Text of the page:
Anyone who can’t figure out this system risks being deemed a time-waster. In emails to customers, Koda often laments his busy schedule, and he seems to take distractions personally. He would rather lose a sale than suffer someone who hasn’t learned the rules.

Best has been in business more than 25 years. Its equipment is mostly unused Atari originals, not salvaged parts. The company’s catalog was printed more than 20 years ago (and is available only in print); corrections (including changes in price) are only available online. His customers both love him and fear him.

In short, it’s a throwback to old-school nerd retail, the kind lampooned by The Simpsons’ Comic Book Guy. What, did you think finding first-rate replacement parts for your forty-year old video game machine would be like buying AA batteries?

On Zaila Avant-garde, the New National Spelling Bee Champ

posted by Tim Carmody   Jul 09, 2021

Zaila Avant-garde - Photo by Scott McIntyre for the New York Times

Along with a liveblog of the last few rounds of this year’s Scripps National Spelling Bee, The New York Times has an excellent profile of its champion, 14 year-old Zaila Avant-garde from New Orleans, Louisiana. (One fun fact: Zaila’s last name is an homage by her father to John Coltrane.)

Zaila, who just finished eighth grade in her hometown, Harvey, La., showed a prowess for spelling at 10, when her father, who had been watching finals of the Scripps National Spelling Bee on ESPN, asked her how to spell the winning word: marocain.

Zaila spelled it perfectly. Then he asked her to spell the winning words going back to 1999. She spelled nearly all of them correctly and was able to tell him the books where she had seen them.

“He was a bit surprised by that,” Zaila said in an interview before the finals.

This is a heck of a party trick that kids with hyperlexia can do; I can do it, and unsurprisingly, hyperlexia (and possibly a photographic memory) is an advantage for competitive spelling.

But Zaila’s talents don’t end there:

A gifted basketball player, she set three Guinness world records for the most basketballs dribbled simultaneously (six basketballs for 30 seconds); the most basketballs bounces (307 bounces in 30 seconds); and the most bounce juggles in one minute (255 using four basketballs). With her victory on Thursday, she also became the first winner from Louisiana.

In 2018, she appeared in a Steph Curry commercial that showcased her skills. She also learned how to speed read and figured out that she could divide five-digit numbers by two-digit numbers in her head, a skill she said she had a hard time explaining.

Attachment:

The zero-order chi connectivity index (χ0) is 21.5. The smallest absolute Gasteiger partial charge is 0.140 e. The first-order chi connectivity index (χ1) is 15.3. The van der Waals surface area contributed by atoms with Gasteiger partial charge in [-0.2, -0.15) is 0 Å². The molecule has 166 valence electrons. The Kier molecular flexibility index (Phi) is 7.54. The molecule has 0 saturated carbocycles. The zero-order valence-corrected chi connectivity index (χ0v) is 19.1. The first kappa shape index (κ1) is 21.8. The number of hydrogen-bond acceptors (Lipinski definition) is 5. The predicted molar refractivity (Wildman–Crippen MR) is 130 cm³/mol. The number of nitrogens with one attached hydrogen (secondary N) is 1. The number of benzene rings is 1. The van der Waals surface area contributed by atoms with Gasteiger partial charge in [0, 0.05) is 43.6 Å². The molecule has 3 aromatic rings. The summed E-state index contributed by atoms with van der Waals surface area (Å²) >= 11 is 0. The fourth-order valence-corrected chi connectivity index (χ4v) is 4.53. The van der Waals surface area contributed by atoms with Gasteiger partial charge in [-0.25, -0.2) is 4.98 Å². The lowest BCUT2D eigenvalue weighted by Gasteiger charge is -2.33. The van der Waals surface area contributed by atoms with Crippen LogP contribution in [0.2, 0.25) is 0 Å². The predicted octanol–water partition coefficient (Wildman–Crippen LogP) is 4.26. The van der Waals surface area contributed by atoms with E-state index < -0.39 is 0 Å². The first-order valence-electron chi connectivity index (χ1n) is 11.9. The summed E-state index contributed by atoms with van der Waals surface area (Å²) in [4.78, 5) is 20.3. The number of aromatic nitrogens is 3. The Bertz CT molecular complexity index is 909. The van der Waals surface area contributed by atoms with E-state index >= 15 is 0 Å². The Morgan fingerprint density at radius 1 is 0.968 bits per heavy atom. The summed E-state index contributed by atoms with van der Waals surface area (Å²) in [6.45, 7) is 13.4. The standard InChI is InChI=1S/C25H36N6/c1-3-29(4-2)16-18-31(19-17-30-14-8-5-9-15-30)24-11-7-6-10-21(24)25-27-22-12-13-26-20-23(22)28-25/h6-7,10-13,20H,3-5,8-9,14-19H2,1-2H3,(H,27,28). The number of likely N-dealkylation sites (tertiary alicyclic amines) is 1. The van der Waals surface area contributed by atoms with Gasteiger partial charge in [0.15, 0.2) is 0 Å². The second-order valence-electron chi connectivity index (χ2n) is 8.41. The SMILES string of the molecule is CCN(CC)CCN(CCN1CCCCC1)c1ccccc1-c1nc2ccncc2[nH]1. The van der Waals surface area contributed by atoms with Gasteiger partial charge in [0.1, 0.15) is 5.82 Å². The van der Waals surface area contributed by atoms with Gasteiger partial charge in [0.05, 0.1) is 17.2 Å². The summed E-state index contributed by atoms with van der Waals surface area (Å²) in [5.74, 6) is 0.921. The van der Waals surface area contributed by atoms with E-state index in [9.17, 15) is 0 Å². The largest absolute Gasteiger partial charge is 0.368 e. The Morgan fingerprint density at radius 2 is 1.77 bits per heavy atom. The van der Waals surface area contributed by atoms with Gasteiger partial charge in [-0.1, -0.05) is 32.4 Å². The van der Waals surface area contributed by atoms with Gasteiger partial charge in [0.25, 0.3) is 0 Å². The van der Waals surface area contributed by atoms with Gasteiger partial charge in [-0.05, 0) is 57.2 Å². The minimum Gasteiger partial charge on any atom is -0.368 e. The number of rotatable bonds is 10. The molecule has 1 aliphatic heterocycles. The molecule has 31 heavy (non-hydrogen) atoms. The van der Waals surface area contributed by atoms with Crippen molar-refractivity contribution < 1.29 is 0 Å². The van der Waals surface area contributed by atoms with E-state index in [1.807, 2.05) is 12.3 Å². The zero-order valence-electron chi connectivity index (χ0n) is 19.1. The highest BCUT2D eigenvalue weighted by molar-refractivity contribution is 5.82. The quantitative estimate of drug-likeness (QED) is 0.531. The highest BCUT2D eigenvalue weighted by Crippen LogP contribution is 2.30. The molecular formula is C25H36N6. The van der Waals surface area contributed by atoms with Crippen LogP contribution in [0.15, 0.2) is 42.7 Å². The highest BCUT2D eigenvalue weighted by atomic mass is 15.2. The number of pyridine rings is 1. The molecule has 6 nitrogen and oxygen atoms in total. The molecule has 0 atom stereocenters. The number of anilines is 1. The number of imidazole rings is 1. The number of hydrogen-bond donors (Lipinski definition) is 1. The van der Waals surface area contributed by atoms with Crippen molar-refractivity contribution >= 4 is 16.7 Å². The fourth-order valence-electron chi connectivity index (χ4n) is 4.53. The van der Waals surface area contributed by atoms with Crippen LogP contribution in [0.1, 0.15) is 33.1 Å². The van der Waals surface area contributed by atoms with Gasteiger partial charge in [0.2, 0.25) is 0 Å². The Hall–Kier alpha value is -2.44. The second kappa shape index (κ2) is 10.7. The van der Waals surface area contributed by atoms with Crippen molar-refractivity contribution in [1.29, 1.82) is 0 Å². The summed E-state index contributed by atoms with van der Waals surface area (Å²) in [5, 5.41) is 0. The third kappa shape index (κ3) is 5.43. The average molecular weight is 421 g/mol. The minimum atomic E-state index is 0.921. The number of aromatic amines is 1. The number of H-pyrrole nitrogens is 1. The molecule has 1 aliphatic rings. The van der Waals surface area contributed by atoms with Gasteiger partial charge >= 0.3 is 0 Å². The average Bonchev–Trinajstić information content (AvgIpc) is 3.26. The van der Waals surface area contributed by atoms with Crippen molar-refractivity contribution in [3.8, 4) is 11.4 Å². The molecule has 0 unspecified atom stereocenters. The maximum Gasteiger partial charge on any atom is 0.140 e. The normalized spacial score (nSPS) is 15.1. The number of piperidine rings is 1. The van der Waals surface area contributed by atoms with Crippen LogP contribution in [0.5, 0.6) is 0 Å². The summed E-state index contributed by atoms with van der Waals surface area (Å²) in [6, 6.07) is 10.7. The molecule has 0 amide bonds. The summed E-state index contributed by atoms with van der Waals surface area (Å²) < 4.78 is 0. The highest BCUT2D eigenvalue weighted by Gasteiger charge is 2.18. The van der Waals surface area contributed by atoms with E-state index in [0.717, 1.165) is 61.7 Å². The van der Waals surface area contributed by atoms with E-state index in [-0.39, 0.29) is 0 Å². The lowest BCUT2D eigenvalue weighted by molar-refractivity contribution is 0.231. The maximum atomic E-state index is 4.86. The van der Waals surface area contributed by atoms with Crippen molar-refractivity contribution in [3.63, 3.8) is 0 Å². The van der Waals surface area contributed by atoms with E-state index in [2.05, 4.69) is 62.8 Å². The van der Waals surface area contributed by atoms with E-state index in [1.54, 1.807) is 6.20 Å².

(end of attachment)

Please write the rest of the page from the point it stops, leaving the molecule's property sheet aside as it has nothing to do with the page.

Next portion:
“It’s like asking a millipede how they walk with all those legs,” said Zaila, who has three younger brothers.

[I can… kinda do this? (I can’t really do this very well. The point is, all of this is very impressive!)]

Zaila just graduated eighth grade, and she’s the first African-American spelling champ in the bee’s history. She’s got skills and drive to spare.

Brandy Alexander

posted by Tim Carmody   Jul 08, 2021

brandy-alexander.jpg

This is a somewhat sentimental post for me: years ago, I had dinner with Jason at a restaurant in Manhattan (I forget which one) and ordered a brandy alexander. It turned out that the bartender didn’t know how to make one, so I tried my best to explain — in the end, I wound up with a white Russian instead.

But! A brandy alexander is a dang nice drink, and everyone should know how to make one. Even the internet turns up some pretty bizarre recipes that morph into that white Russian I had back in 2016. My favorite (of the ones that I remember) was probably twenty-one years ago, when I was a college student on vacation in Paris, ordered at a piano bar where tourists and locals alike belted out American showtunes. I’ll never be that young again.

But! It’s Thursday and it’s 5:30 on the east coast, so there’s no reason (except, like me, not having creme de cacao on hand) you can’t make yourself one of these so you can feel that young yourself.

This recipe largely follows the one at liquor.com, which offers a solid history for the cocktail (it used to be made with gin? okay, weird; most cocktails used to be made with brandy, not the other way around) and also feels the least objectionable:

Ingredients:

Steps:

Notes:

Postscript:

Brandy Alexander” is a fun song by Feist (and songwriter Ron Sexsmith). It also (somewhat on the sly) references a famous 1974 incident where John Lennon, drunk on the cocktail with Harry Nilsson, got thrown out of the Troubadour during Lennon’s “lost weekend” in Los Angeles. You don’t have to like any of the music to like the drink, or vice versa.

All Songbirds Evolved In Australia (And They Love The Sweet Stuff)

posted by Tim Carmody   Jul 08, 2021

The Atlantic’s Ed Yong is one of our great biology writers. He recently won a Pulitzer for his coverage of the COVID-19 pandemic, but it’s equally illuminating and much more fun to read him write about tapeworms or some other more benign form of life.

In this case, it’s about songbirds, which have two unusual things in common besides their love of song: they all evolved to detect and eat sugar in the form of sap and nectar [and did so in a way different from hummingbirds, who also love the sweet stuff], and they all did this in Australia, and from there spread out all over the world.

Songbirds probably evolved sweet perception about 30 million years ago, when Australia was much wetter. As the climate dried, the soils became poorer and the eucalyptus trees expanded. The forests abounded with new sources of sugar such as manna, which the songbirds were already primed to find and exploit. Perhaps the extra energy from these abundant calories allowed them to migrate over long distances and travel to other continents. Perhaps they could thrive in their new homes by finding flowers that were already baiting insects with nectar. “They are the most successful group of birds,” Eisthen told me. “You have to wonder how much of their success is due to this hidden talent, which allows them to invade new niches and feed on food sources that other animals are not exploiting.” …